Nevertheless, a flotilla of jellyfish attacked the Turkey Point nuclear plant in Florida on September 3, 1984. They stormed the plant in such numbers and with such ferocity that they clogged the flow of cooling water to the plant’s main condensers. A metal screen designed to keep debris from being pumped into the plant was bent inward nearly two feet during the assault. Both of the nuclear reactors at Turkey Point had to be shut down. The clogged screens prevented the waste heat produced by the reactors from being dissipated to the environment. The reactors remained shut down for 11 days until Hurricane Diana swept the jellyfish back out to sea.

It was neither the first nor the last time that jellyfish put a nuclear plant in a jam. A year earlier, the operators manually tripped the Unit 1 reactor at the St. Lucie nuclear plant in Florida due to jellyfish blocking the cooling water supply. A month before the September 3 attack, the operators manually tripped the Unit 2 reactor at St. Lucie when the jellyfish returned en masse.

On September 18, 1993, the operators tripped the Unit 1 reactor at St. Lucie, again due to jellyfish intrusion. Two days later as the operators attempted to restore Unit 1 to full power, the jellyfish made another sneak attack. The operators had to trip the reactor again. On September 20, 1993, while making another attempt to restore the reactor to full power, the operators again had to trip the reactor because of the jellyfish.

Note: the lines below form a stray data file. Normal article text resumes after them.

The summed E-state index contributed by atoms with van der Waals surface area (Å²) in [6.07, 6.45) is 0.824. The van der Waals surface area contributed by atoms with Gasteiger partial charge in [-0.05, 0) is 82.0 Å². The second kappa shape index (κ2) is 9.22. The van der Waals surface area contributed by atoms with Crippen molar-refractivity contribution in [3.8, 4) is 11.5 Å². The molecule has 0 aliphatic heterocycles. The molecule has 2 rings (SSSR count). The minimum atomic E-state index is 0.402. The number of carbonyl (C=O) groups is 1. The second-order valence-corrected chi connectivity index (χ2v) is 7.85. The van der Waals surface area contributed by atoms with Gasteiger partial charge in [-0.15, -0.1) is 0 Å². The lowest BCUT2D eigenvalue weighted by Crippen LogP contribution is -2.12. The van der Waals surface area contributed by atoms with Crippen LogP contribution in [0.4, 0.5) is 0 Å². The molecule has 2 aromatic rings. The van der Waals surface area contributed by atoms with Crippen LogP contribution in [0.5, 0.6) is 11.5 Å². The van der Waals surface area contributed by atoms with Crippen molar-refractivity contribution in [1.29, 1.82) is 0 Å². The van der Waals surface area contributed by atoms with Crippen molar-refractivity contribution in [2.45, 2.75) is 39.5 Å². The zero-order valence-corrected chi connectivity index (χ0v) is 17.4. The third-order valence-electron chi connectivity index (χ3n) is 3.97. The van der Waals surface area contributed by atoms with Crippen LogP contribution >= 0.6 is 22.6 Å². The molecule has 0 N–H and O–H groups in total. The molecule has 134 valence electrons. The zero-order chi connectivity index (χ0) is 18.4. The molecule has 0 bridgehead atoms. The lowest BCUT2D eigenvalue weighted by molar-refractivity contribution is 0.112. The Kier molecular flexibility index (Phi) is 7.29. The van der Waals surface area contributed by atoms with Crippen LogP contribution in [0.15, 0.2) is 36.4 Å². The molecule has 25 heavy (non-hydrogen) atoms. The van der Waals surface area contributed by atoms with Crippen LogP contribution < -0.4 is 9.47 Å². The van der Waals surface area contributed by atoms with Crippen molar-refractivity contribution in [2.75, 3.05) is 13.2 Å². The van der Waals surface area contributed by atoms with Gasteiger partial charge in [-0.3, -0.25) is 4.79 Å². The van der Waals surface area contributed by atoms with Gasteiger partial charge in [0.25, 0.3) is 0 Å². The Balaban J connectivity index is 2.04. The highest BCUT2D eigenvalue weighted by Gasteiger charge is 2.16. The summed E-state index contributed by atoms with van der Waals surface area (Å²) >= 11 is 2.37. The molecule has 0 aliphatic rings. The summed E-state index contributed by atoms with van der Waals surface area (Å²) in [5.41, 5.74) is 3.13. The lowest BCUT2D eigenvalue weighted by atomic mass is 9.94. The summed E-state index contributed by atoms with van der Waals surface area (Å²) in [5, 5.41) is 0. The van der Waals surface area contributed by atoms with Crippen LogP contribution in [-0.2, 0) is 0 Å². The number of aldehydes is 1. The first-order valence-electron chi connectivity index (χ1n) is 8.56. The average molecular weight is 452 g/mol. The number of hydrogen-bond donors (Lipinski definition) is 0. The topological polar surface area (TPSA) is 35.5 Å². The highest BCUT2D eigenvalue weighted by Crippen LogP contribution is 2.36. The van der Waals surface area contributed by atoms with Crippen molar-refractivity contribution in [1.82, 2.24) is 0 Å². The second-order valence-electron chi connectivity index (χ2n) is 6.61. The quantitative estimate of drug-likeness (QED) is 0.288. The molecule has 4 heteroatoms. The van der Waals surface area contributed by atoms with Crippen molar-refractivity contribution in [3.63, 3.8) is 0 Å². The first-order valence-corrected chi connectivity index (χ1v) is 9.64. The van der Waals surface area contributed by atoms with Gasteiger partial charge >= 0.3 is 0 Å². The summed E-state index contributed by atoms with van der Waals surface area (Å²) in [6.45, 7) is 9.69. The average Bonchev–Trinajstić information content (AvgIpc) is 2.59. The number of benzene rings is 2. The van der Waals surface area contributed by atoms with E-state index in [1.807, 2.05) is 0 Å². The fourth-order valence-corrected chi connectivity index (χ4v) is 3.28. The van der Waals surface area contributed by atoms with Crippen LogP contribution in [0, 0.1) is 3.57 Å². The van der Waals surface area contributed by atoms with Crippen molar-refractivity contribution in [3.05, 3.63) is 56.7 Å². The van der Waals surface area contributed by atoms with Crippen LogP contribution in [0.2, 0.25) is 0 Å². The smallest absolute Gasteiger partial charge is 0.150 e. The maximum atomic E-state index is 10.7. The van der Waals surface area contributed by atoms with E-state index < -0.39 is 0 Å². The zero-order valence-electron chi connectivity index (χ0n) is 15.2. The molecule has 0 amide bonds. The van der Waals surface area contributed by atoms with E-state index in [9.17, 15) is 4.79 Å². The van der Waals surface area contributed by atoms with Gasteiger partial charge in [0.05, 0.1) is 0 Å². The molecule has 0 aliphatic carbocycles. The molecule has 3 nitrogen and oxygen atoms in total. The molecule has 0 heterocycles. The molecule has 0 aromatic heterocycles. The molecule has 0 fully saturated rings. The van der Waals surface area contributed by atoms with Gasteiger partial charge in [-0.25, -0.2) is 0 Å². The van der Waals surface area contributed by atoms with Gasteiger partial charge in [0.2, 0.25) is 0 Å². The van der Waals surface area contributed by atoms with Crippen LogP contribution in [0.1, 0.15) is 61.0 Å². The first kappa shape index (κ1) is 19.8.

Jellyfish also caused the operators to reduce the power level of the Unit 1 reactor at the Calvert Cliffs nuclear plant in Maryland on July 7, 2006.

On October 21, 2008, Moon Jellyfish forced the operators to trip the Unit 2 reactor and reduce the power level of the Unit 1 reactor at the Diablo Canyon nuclear plant in California.

The operators tripped the Unit 2 reactor at the Point Beach nuclear plant in Wisconsin on May 15, 2004. Workers lost sight of a diver performing underwater work at the intake structure where the plant draws water from the lake. As a precautionary measure, or as the first step in the recovery effort, the operators shut down the reactor. After the operators turned off the pumps at the intake structure, a second diver entered the water and was able to find the first diver and free his snagged air/communication line. No jellyfish were involved, but it shows that human swimmers can match what jellyfish can accomplish.

Our Takeaway

Nuclear plants draw vast amounts of water from nearby lakes, rivers, and oceans. Large quantities of fish larvae and other aquatic wildlife in that water perish along the way. The jellyfish got some revenge.

The toll paid by aquatic environments around nuclear plants is not insignificant and must be factored into the environmental assessments of nuclear plant operation. The aquatic environment can also take its toll on power plants, and that must also be factored in.

Postscript – Don’t dive near the intake structures for nuclear power plants. You might get in the way of the next jellyfish swarm.

“Fission Stories” is a weekly feature by Dave Lochbaum. For more information on nuclear power safety, see the nuclear safety section of UCS’s website and our interactive map, the Nuclear Power Information Tracker.

Bookmark and Share